An exasperating 1-1 home draw with Sheffield United may not represent the makings of a European superpower, but Cardiff City’s capacity to underwhelm has earned them comparisons with Barcelona and Real Madrid.

Sam Hammam’s infamous reign as Cardiff’s owner was littered with claims of being ‘bigger than Barcelona’, only for these boasts to be tempered by defeats to the mighty likes of Darlington and Bournemouth.

Hammam has since departed with a debt-ridden vapour trail in his wake, but Cardiff’s current manager, Dave Jones, has now added his voice to the unlikely correlation between the Bluebirds and the Catalan giants, claiming that expectations at Cardiff are as high as those surrounding Barcelona and Real Madrid.

And while Cardiff’s debts of £1.75m seem modest in light of Real Madrid’s summer splurge of over £200m, Jones’s association is not as incongruous as first impressions may suggest.

The historian Gwyn Alf Williams was right when he referred to Welsh people as ‘Italians in the rain’, alluding to their Mediterranean passion and emotional extremity, albeit in a rather less glamorous climate.

Although it is uncertain whether Jones is familiar with Williams’ work, the manager did seem to echo the historian’s sentiments when he said: "You lose a couple of games around this part of the world and it's as if it's all fallen apart."

As well as recognising the volatile nature of Cardiff City fans’ reactions, Jones also appears to have grasped how heavily the national mood of Wales is influenced by the fortunes of its sports teams.

The national rugby side, for example, spark a glowing sense of nationwide glee whenever they win a Six Nations Grand Slam. Parties are thrown, newspaper headlines boast of imminent world domination, and calls for a commemorative national holiday are vociferously backed at an impromptu Shakin Stevens concert staged at Cardiff Castle.

Losses to England or Italy, however, prompt deep and gloomy self-reflections, as the country slumps into a state of misery usually only applicable to a child who has excitedly opened a Christmas present, only to find a copy of Danny Dyer’s Football Foul-Ups DVD, staring blankly from the debris of wrapping paper.

The same is true of football fans, and Jones’s tongue was not quite so firmly in his cheek as one would have first thought when he said: "You have the expectation levels of Barcelona or Real Madrid-types here.”

Grumbles of discontent filled the rain-sodden Cardiff City Stadium as the home side were held by the artisan Sheffield United this week, but as the Bluebirds still occupy a play-off spot in their quest for promotion, it seems fair for Jones to think that expectations may be a little lofty.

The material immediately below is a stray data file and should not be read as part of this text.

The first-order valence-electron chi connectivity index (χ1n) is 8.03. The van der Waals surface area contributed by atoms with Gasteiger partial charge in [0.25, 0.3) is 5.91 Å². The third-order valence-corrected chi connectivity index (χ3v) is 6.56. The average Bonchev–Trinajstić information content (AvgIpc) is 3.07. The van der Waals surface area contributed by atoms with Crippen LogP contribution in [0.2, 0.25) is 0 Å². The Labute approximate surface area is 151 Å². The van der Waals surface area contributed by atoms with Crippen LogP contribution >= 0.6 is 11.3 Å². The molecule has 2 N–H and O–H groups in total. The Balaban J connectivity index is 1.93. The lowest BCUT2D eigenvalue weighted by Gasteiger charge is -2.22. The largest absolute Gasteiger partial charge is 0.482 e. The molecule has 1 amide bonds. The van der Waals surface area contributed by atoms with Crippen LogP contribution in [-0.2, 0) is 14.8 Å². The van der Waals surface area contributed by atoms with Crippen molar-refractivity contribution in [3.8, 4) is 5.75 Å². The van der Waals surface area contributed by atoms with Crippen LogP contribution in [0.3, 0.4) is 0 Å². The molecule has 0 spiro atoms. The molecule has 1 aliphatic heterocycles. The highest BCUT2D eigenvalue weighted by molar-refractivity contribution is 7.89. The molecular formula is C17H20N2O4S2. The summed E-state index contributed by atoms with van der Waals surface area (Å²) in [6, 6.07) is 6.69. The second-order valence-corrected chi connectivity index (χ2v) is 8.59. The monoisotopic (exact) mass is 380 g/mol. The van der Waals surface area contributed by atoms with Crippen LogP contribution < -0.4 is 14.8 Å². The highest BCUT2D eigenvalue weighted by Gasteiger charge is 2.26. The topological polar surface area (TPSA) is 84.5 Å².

Jones’s Spanish connection might also add another dimension to Cardiff’s upcoming derby match against Swansea – what we may now consider to be South Wales’s answer to ‘El Clasico’.

Swansea, playing in white, will at least be wearing a kit similar to Real’s, while Cardiff have a squad oozing with as much flair and panache as any Barca side. The Catalans may have Thierry Henry, but Cardiff’s attack is led by Jay Bothroyd, and Barcelona’s so-called best player in the world, Lionel Messi, is little more than a poor man’s Peter Whittingham.

When Swansea visit, the Cardiff City Stadium (a name no catchier nine months after its unveiling) will be rumbling with animosity, and perhaps in this hateful cauldron befitting of the Nou Camp, Jones’s comparison may seem a little less fanciful as South Wales’s superpowers collide.

Sunday, 7 March 2010

'Not that type of player': How football's limp excuses wear thin


Ryan Shawcross was an unassuming, quiet presence on the England bench at Wembley in midweek, a far cry from his tumultuous last appearance.

Two images defined last weekend’s football action: a tearful Shawcross leaving the Britannia Stadium pitch after being sent off for his tackle on Aaron Ramsey, whose crumpled leg was the match’s other enduring sight.

Shawcross’s manager at Stoke City, Tony Pulis, was quick to defend his player: “Ryan is not that type of lad.” This feeling was then recycled as post-match interviews mulled over the incident, and it became evident that we would hear the same old excuses.

It almost goes without saying that Shawcross didn’t mean to break Ramsey’s leg. What grates, however, is the repetitive, inane nature of the defence offered, and how, instead of taking responsibility for their reckless actions, the perpetrators are portrayed as victims.

Ramsey’s Arsenal team-mate Eduardo fell victim to a similar injury in February 2008, when a tackle from Birmingham City defender Martin Taylor left his ankle hanging by a thread.

Like Ramsey, Eduardo’s career was in jeopardy, and also like the Ramsey case, the offending player’s manager used the same limp excuse, as Alex McLeish said: "Martin's not a dirty player."

This hollow sentiment is uttered too often, and after Eduardo’s injury, Wenger said: "The worst thing you hear after is that 'he's not the kind of guy who usually does that', but you need to only kill one person one time - it's enough."